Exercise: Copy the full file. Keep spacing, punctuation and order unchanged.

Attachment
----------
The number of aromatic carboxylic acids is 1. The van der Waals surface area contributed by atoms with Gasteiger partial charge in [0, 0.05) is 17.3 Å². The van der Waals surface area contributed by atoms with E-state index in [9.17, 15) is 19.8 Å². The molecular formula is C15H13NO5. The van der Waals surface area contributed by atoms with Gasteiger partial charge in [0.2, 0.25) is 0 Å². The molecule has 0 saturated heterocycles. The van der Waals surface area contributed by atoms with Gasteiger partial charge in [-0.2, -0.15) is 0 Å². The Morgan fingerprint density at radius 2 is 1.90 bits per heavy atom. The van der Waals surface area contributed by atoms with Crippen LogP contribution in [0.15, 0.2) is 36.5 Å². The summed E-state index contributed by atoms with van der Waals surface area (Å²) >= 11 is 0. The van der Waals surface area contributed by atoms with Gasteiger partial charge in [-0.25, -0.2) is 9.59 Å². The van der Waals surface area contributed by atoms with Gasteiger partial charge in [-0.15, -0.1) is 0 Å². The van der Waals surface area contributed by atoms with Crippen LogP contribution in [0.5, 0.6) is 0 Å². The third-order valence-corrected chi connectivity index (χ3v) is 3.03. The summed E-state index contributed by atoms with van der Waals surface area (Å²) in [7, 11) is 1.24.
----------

The number of aromatic carboxylic acids is 1. The van der Waals surface area contributed by atoms with Gasteiger partial charge in [0, 0.05) is 17.3 Å². The van der Waals surface area contributed by atoms with E-state index in [9.17, 15) is 19.8 Å². The molecular formula is C15H13NO5. The van der Waals surface area contributed by atoms with Gasteiger partial charge in [0.2, 0.25) is 0 Å². The molecule has 0 saturated heterocycles. The van der Waals surface area contributed by atoms with Gasteiger partial charge in [-0.2, -0.15) is 0 Å². The Morgan fingerprint density at radius 2 is 1.90 bits per heavy atom. The van der Waals surface area contributed by atoms with Crippen LogP contribution in [0.15, 0.2) is 36.5 Å². The summed E-state index contributed by atoms with van der Waals surface area (Å²) >= 11 is 0. The van der Waals surface area contributed by atoms with Gasteiger partial charge in [-0.25, -0.2) is 9.59 Å². The van der Waals surface area contributed by atoms with Gasteiger partial charge in [-0.15, -0.1) is 0 Å². The van der Waals surface area contributed by atoms with Crippen LogP contribution in [0.5, 0.6) is 0 Å². The third-order valence-corrected chi connectivity index (χ3v) is 3.03. The summed E-state index contributed by atoms with van der Waals surface area (Å²) in [7, 11) is 1.24.